Ellen Browning Scripps, a reporter, global adventurer, suffragist, businesswoman, and philanthropist—a woman ahead of her time. She would have been an exceptional woman in any era—her lifetime achievements were truly remarkable.
With a small bequest from her late grandfather and savings from her wages as a schoolteacher, Ellen and her brothers founded one of the country’s leading newspaper and publishing enterprises. Her business acumen, on which her brothers depended, was a tremendous benefit to the venture, and her daily column was one of the nation’s best-read features in more than 1,000 newspapers.
Ellen was an early and ardent supporter of women’s suffrage and a devoted philanthropist. Her generosity supported innumerable educational and scientific endeavors, including the Scripps Institute of Oceanography, the Scripps Clinic, the San Diego Zoo, and Scripps College, her “crown jewel.” Her leading influence at The Claremont Colleges led to the purchase of land on which not only Scripps College flourished, but provided space to establish Claremont McKenna, Harvey Mudd, and Pitzer Colleges. Her role in the launching of the Claremont group plan led to her feature on the cover of Time in 1926.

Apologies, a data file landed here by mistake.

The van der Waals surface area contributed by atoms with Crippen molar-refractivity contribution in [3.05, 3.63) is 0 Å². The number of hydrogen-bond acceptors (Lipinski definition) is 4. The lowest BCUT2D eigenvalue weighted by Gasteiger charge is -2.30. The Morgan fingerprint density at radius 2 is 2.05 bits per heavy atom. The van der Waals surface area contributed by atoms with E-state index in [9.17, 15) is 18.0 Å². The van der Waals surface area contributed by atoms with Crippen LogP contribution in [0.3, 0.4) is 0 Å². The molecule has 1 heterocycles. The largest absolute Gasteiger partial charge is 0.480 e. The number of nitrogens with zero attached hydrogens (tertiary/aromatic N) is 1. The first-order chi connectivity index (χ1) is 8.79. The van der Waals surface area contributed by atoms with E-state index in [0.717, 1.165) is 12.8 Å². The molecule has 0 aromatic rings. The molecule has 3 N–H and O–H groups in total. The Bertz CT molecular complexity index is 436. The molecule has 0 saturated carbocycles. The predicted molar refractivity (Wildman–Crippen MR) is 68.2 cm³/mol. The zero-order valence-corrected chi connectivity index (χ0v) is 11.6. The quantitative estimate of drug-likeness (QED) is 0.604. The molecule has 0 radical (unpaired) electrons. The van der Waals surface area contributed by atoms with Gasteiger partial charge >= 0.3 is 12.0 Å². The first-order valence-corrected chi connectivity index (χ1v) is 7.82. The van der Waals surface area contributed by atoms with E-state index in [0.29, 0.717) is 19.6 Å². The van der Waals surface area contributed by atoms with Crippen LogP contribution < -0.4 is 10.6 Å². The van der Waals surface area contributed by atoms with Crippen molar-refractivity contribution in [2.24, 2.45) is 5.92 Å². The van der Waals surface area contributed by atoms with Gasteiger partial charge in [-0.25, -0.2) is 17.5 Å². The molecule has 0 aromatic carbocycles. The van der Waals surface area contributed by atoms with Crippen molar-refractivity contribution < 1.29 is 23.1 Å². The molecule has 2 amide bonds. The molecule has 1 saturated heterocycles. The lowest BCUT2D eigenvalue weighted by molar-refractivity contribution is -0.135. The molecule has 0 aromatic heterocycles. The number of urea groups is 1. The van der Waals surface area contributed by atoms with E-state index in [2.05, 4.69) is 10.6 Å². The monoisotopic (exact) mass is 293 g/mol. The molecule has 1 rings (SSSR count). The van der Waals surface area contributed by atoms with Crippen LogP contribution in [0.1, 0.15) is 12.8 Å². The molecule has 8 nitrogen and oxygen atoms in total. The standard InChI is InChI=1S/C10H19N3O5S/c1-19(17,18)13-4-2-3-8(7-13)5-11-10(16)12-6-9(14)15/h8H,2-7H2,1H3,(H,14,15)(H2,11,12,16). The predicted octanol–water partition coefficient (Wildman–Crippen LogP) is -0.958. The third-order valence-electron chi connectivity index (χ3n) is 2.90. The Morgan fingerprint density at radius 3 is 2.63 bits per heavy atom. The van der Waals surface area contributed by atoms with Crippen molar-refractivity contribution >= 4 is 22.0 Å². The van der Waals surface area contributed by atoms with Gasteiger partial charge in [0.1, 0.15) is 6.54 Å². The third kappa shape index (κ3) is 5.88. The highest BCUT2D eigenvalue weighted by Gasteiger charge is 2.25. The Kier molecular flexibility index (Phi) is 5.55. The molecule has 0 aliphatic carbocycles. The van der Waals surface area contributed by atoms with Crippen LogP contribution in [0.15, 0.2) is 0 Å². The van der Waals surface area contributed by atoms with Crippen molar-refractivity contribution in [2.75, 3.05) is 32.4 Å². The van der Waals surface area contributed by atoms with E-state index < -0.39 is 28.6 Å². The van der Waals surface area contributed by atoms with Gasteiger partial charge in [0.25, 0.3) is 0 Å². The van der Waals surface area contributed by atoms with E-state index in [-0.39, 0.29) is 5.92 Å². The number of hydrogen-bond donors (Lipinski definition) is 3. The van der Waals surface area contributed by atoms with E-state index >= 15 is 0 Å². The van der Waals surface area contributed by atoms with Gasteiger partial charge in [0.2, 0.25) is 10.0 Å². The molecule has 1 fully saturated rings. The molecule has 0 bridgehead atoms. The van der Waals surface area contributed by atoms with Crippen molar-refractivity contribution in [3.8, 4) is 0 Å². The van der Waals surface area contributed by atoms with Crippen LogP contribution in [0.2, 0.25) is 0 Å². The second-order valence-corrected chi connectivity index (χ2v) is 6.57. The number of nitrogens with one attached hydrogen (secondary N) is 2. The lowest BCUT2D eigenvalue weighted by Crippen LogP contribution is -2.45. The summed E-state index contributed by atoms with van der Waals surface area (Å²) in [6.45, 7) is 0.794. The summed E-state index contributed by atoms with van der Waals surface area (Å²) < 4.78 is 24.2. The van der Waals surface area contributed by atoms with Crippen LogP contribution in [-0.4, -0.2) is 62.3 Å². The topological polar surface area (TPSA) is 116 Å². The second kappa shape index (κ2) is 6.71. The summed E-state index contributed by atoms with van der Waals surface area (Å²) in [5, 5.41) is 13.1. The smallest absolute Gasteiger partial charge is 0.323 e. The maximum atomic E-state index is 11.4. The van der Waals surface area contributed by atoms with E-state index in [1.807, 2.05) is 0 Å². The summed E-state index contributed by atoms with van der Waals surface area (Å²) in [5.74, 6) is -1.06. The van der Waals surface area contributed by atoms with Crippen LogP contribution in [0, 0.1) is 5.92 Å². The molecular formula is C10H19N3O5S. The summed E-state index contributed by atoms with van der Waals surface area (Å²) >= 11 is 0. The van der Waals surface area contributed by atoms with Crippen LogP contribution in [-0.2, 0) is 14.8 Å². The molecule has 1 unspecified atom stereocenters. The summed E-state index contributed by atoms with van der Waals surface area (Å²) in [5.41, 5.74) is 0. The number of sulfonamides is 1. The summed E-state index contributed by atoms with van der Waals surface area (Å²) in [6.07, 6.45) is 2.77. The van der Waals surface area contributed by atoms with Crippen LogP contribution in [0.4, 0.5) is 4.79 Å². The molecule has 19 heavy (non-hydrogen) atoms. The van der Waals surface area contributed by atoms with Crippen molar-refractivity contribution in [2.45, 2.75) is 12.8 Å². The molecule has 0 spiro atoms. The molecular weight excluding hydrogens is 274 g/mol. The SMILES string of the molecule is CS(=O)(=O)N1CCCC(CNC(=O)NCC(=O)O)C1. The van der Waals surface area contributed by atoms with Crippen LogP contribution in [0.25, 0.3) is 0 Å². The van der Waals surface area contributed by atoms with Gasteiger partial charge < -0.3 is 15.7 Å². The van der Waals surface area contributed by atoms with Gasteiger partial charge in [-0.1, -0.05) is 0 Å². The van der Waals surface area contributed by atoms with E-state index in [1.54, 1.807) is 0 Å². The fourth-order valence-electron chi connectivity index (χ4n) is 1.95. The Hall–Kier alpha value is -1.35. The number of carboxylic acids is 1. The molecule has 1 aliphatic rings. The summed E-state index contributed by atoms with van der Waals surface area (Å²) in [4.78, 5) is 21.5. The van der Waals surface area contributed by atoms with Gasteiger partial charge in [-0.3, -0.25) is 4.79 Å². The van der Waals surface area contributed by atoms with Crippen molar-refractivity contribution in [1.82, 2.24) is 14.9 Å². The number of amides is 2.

Ellen Browning Scripps characterized her involvement with Scripps College as her most important work in a rich lifetime of creating opportunities to widen human knowledge. Her words still deeply resonate today:
“The paramount obligation of a college is to develop in its students the ability to think clearly and independently, and the ability to live confidently, courageously, and hopefully.”
Inscribed on Scripps College’s Honnold Gate